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Women Lead

Career Perspectives from Workplace Leaders

Edited By Tracey Wilen-Daugenti, Courtney L. Vien and Caroline Molina-Ray

Women are taking the lead in today’s workforce. They hold half of America’s jobs, 51% of supervisory and managerial positions, and nearly 60% of all college degrees. A woman starts a business in the U.S. every 60 seconds. Without women, the U.S. economy would be 25% smaller than it is today.
Women Lead is an in-depth examination of women’s role in today’s workplace. Drawing on interviews with nearly 200 women leaders, and survey responses from more than 3000 male and female managers, the book explains 21st-century career trends and provides practical advice to help women excel in the new world of work. Readers will discover facts, figures, and real-life stories about leadership, education, and career planning, and learn how women are using negotiation, networking, and other collaborative practices to lead their organizations into the future.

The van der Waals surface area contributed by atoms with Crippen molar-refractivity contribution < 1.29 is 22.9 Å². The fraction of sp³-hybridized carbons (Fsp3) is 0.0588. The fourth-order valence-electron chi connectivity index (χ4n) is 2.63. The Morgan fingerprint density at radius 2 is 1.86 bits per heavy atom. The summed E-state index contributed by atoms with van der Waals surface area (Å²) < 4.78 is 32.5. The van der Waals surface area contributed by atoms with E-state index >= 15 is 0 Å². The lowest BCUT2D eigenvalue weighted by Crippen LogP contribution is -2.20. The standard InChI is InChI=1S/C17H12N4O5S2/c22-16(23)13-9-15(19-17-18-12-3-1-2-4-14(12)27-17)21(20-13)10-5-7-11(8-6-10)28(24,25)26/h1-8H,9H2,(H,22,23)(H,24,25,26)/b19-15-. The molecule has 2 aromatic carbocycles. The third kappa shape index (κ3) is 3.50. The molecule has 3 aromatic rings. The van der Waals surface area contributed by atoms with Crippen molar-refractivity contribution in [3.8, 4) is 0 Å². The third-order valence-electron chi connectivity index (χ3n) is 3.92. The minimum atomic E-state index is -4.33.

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7. Negotiation: The Woman’s Advantage



The Woman’s Advantage

Negotiation is no longer a matter of boardroom deals conducted by a few top executives; now, it’s performed by everyone at all levels of an organization. With work becoming less hierarchical and more networked, employees have more control over their working conditions—which translates to more opportunities to negotiate. They must negotiate to secure resources, staffing, and budgets for their projects, to get others to buy into what they’re working on, to set parameters for their colleagues, and to hash out contracts with vendors. Today’s employees also have many jobs over a lifetime, leading to multiple chances to negotiate salary, benefits, vacation time, and job descriptions. And the many people who are self-employed or own their own businesses frequently find themselves negotiating everything from contracts to real estate fees to advertising space to their own workers’ insurance and benefits.

Formal negotiations like job offers and business deals are often the first thing that comes to mind when we think about negotiation, but in fact we negotiate matters large and small on a daily basis. We negotiate in the office when we arrange vacation schedules with colleagues, assign or angle for work assignments, or even determine whose turn it is to make coffee. We negotiate at home when we discuss who’ll take Mom to the doctor’s this week, which chores need to be done this weekend and which can wait, and how much time our kids are allowed to...

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